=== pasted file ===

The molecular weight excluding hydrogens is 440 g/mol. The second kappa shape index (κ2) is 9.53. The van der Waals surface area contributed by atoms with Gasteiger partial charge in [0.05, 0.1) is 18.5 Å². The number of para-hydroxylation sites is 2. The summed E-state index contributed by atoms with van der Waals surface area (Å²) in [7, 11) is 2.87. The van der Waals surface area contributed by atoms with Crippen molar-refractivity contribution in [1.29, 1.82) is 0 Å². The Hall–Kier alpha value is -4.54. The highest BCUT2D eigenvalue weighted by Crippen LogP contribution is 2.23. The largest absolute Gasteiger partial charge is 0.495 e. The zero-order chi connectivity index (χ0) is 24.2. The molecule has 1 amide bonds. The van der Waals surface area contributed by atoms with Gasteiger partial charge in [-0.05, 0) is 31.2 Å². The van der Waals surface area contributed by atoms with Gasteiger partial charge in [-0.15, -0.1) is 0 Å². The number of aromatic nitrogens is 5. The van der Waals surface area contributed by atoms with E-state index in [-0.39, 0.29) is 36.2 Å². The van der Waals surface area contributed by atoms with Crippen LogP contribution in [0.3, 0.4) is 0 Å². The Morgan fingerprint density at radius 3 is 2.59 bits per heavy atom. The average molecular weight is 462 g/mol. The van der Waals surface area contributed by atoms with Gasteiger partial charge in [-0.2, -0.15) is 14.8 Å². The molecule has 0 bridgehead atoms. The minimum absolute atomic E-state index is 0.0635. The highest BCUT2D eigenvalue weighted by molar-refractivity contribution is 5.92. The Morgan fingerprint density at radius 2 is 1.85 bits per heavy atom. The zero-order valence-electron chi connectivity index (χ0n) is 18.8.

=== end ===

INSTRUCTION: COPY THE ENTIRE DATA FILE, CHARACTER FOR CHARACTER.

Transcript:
The molecular weight excluding hydrogens is 440 g/mol. The second kappa shape index (κ2) is 9.53. The van der Waals surface area contributed by atoms with Gasteiger partial charge in [0.05, 0.1) is 18.5 Å². The number of para-hydroxylation sites is 2. The summed E-state index contributed by atoms with van der Waals surface area (Å²) in [7, 11) is 2.87. The van der Waals surface area contributed by atoms with Crippen molar-refractivity contribution in [1.29, 1.82) is 0 Å². The Hall–Kier alpha value is -4.54. The highest BCUT2D eigenvalue weighted by Crippen LogP contribution is 2.23. The largest absolute Gasteiger partial charge is 0.495 e. The zero-order chi connectivity index (χ0) is 24.2. The molecule has 1 amide bonds. The van der Waals surface area contributed by atoms with Gasteiger partial charge in [-0.05, 0) is 31.2 Å². The van der Waals surface area contributed by atoms with Gasteiger partial charge in [-0.15, -0.1) is 0 Å². The number of aromatic nitrogens is 5. The van der Waals surface area contributed by atoms with E-state index in [-0.39, 0.29) is 36.2 Å². The van der Waals surface area contributed by atoms with Crippen LogP contribution in [0.3, 0.4) is 0 Å². The Morgan fingerprint density at radius 3 is 2.59 bits per heavy atom. The average molecular weight is 462 g/mol. The van der Waals surface area contributed by atoms with Gasteiger partial charge in [-0.2, -0.15) is 14.8 Å². The molecule has 0 bridgehead atoms. The minimum absolute atomic E-state index is 0.0635. The highest BCUT2D eigenvalue weighted by molar-refractivity contribution is 5.92. The Morgan fingerprint density at radius 2 is 1.85 bits per heavy atom. The zero-order valence-electron chi connectivity index (χ0n) is 18.8.